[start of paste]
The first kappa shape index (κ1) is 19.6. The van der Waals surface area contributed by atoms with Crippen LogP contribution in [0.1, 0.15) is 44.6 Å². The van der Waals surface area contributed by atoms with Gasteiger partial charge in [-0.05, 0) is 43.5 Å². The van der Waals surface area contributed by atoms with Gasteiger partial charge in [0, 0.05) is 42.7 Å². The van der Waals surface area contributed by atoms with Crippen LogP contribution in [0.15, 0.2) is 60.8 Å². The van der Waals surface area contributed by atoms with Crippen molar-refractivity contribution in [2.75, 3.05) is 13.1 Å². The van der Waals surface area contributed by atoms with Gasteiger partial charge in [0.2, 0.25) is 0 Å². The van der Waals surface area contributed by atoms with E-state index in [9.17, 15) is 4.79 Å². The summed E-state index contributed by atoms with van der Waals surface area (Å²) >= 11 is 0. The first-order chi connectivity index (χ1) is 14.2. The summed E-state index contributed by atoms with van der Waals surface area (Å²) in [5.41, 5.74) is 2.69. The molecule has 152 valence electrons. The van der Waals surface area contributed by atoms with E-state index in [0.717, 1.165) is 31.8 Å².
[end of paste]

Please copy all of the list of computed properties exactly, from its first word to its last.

The first kappa shape index (κ1) is 19.6. The van der Waals surface area contributed by atoms with Crippen LogP contribution in [0.1, 0.15) is 44.6 Å². The van der Waals surface area contributed by atoms with Gasteiger partial charge in [-0.05, 0) is 43.5 Å². The van der Waals surface area contributed by atoms with Gasteiger partial charge in [0, 0.05) is 42.7 Å². The van der Waals surface area contributed by atoms with Crippen LogP contribution in [0.15, 0.2) is 60.8 Å². The van der Waals surface area contributed by atoms with Crippen molar-refractivity contribution in [2.75, 3.05) is 13.1 Å². The van der Waals surface area contributed by atoms with Gasteiger partial charge in [0.2, 0.25) is 0 Å². The van der Waals surface area contributed by atoms with E-state index in [9.17, 15) is 4.79 Å². The summed E-state index contributed by atoms with van der Waals surface area (Å²) >= 11 is 0. The first-order chi connectivity index (χ1) is 14.2. The summed E-state index contributed by atoms with van der Waals surface area (Å²) in [5.41, 5.74) is 2.69. The molecule has 152 valence electrons. The van der Waals surface area contributed by atoms with E-state index in [0.717, 1.165) is 31.8 Å².